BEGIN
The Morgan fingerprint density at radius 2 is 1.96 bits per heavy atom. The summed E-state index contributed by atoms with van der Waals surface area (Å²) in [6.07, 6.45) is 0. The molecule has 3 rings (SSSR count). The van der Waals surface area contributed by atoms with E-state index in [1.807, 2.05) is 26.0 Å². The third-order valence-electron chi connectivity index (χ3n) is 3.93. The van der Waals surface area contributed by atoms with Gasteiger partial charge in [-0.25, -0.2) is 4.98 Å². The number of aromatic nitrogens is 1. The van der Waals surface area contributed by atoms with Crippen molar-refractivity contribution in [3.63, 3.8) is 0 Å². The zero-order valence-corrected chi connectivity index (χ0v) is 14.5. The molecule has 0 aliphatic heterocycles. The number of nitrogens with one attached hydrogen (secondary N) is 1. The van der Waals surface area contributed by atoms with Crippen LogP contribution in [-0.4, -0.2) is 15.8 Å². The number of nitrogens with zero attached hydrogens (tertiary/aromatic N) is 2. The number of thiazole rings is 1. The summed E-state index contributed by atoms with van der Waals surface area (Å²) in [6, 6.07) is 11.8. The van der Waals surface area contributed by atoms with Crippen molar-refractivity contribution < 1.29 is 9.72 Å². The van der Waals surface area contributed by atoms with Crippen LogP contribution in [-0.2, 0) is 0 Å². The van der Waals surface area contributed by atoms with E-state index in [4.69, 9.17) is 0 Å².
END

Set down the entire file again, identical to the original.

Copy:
The Morgan fingerprint density at radius 2 is 1.96 bits per heavy atom. The summed E-state index contributed by atoms with van der Waals surface area (Å²) in [6.07, 6.45) is 0. The molecule has 3 rings (SSSR count). The van der Waals surface area contributed by atoms with E-state index in [1.807, 2.05) is 26.0 Å². The third-order valence-electron chi connectivity index (χ3n) is 3.93. The van der Waals surface area contributed by atoms with Gasteiger partial charge in [-0.25, -0.2) is 4.98 Å². The number of aromatic nitrogens is 1. The van der Waals surface area contributed by atoms with Crippen molar-refractivity contribution in [3.63, 3.8) is 0 Å². The zero-order valence-corrected chi connectivity index (χ0v) is 14.5. The molecule has 0 aliphatic heterocycles. The number of nitrogens with one attached hydrogen (secondary N) is 1. The van der Waals surface area contributed by atoms with Crippen LogP contribution in [-0.4, -0.2) is 15.8 Å². The number of nitrogens with zero attached hydrogens (tertiary/aromatic N) is 2. The number of thiazole rings is 1. The summed E-state index contributed by atoms with van der Waals surface area (Å²) in [6, 6.07) is 11.8. The van der Waals surface area contributed by atoms with Crippen molar-refractivity contribution < 1.29 is 9.72 Å². The van der Waals surface area contributed by atoms with Crippen LogP contribution in [-0.2, 0) is 0 Å². The van der Waals surface area contributed by atoms with E-state index in [4.69, 9.17) is 0 Å².